3. aaron david says:

    “he’s also manifestly unfit for the presidency, has little in the way of ideological or pragmatic or moral bearings, and a very weak understanding of how our government works and little interest in finding out.”

    Aside from the moral bearings part, he sounds remarkable like our current president. And that is the problem.

    The problem I have with polling such as RCP (which I am generally a fan of in other issues) is that the one poll that matters is the voting booth. Where the R’s have been kicking the piss out of the D’s at everything outside of the presidency since the democrat who is currently in place took office. Trump is currently 5.7 points down in the RCP. What was it a month ago? Or when Trump announced?

    I think one problem is the Likability vs. Actually gets things done. We are seeing much of the D apparatus.. Well… Failing really, in Detroit, Chicago, etc. We are seeing R governers in MA, MI and MD. Which doesn’t mean people like them, but in the end they vote for them. Why?

    Again, I am not a conservative by anymeans. But right now I think that the R’s are Less Wrong, even with some serious issues on the social war front.

    • trumwill says:

      Tsar Nicholas II was terrible. The implications of that are not unlimited.

      But you say that there is no problem here for the GOP. For the Trump coalition, things have never been better! But “the party” (Pontius Priebus aside) is not acting like there is no problem. Because they know that there is. So they endorse “the nominee” and not Trump. They hedge. They talk about whether or not Trump will get better. Even by the anemic standards of 2008 and 2012, this is pretty remarkable.

      Notably, zero (0) of the three governors you mention have endorsed Trump, two have announced unconditionally that they won’t.

      All of this could change if the polling does, and if Trump wins. There’s just little reason to believe that’s the case. There’s no historical precedent to believe that it will. In the primaries, people ignored the polls because of historical precedent. To be optimistic about Trump, you have to disbelieve polling, history, and polling history.

      It’s not impossible, and I was actually worried about “Trump might win” a couple months ago. At this stage in the game, I’m worried he’ll only lose at Romney margins. Despite the fact that, for some of the very reasons you cite, this was likely a winnable race.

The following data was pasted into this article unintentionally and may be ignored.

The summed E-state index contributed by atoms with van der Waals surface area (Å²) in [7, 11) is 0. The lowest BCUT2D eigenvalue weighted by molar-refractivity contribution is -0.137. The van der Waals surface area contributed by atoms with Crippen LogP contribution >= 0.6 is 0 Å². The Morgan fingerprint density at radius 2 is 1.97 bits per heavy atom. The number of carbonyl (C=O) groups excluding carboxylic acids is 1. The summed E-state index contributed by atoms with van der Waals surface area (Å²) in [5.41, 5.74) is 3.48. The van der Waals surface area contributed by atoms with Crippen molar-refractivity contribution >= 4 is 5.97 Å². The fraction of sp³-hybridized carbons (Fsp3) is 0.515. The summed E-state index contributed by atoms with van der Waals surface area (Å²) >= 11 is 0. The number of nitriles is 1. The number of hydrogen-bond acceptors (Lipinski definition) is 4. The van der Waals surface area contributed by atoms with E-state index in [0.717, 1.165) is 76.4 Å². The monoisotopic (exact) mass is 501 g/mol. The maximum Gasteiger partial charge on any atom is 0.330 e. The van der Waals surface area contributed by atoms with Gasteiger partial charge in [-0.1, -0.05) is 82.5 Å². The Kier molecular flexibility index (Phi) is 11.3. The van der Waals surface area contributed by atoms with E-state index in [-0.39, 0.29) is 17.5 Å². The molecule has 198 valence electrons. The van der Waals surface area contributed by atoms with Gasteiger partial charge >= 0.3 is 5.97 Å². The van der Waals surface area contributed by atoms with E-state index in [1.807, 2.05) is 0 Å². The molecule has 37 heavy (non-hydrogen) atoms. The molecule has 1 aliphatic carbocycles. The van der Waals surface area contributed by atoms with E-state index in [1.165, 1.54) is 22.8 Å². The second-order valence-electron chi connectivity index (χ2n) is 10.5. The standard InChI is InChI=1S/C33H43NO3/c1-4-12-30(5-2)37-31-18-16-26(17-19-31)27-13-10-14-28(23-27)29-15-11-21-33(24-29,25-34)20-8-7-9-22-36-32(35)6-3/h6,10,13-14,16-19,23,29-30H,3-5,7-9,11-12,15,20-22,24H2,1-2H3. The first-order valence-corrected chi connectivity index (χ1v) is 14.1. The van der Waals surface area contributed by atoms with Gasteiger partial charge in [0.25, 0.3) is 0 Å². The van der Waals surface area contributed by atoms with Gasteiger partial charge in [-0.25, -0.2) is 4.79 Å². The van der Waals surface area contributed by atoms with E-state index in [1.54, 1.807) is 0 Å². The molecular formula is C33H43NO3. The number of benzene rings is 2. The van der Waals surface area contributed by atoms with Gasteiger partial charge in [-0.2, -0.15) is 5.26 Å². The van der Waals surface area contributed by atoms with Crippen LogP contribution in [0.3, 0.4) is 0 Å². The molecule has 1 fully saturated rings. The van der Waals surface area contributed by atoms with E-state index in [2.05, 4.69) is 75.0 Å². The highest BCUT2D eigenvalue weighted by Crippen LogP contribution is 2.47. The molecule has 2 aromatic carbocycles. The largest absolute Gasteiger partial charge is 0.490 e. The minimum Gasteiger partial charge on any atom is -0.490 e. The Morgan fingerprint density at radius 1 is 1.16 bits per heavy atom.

4. aaron david says:

    What I am saying re: polling is that Trump is moving closer to Clinton every time a new poll is anounced. As far as historical presidence, that is only as good as it is in baseball, in other words it is only good until it isn’t good. As far as the party elites, well they had the chance to turn this ship away from populism, but instead moved on issues in ways that irritated the base, such as immigration, and didn’t hold the line, so to speak, until it was too late and the body of the party said “you aren’t giving us what we want.” This is not unlike the D’s with Bernie, whom the powers that be of that party are doing everything they can to tamp down, with new fires erupting every day.

    I am curious as to why you are lessening Trumps chances, as his poll numbers are getting better. What I see right now are dems starting to look scared, in many ways from not knowing how to campaign from someone like Trump. Then again, maybe I am the one who is reading it wrong (if she campaigns like Trump is McCain, she is toast in my book.) As I said in Tess’ thread Over There, mostly what I am seeing is wishful thinking, not real analysis.

    I actually think Hilary is more damaging to the country than Trump is, as he is what our political system is designed to thwart. Trump is why we have the seperation of powers, so that a demogogue can’t acrew to much power. Hilary subverts it in the same way the Obama has, by crying wolf at every bit of politics, calling any oposition evil.

    Mike Dwyer said in the OT thread that someone has to be the bad guy. That might always be the R’s. No matter who they put up for office.

    • trumwill says:

      RCP Trump/Clinton numbers and HuffPo Trump approval aggregation:
      January 1:
      Clinton: 46.3
      Trump: 41.3
      Trump’s approval: 37%/56%

      May 13:
      Clinton: 47.3
      Trump: 41.6
      Trump’s approval: 37%/59%

      Mike Dwyer said in the OT thread that someone has to be the bad guy. That might always be the R’s. No matter who they put up for office.

      “Expect to be called a demagogue, but don’t be a demagogue.” -Calvin Coolidge

  5. aaron david says:

    Ha! So maybe I am the one missreading polls! I can live with that.

    Coligdge might be right, but someone needx to tell that to the R’s who are winning every other race.

    • aaron david says:

      OK, this is what I had been looking at, the timeline:

      And I can see what you are seeing, but I am also seeing in the last bit, H’s numbers dropping. Not to mention that a few times they have bumped heads in the polling.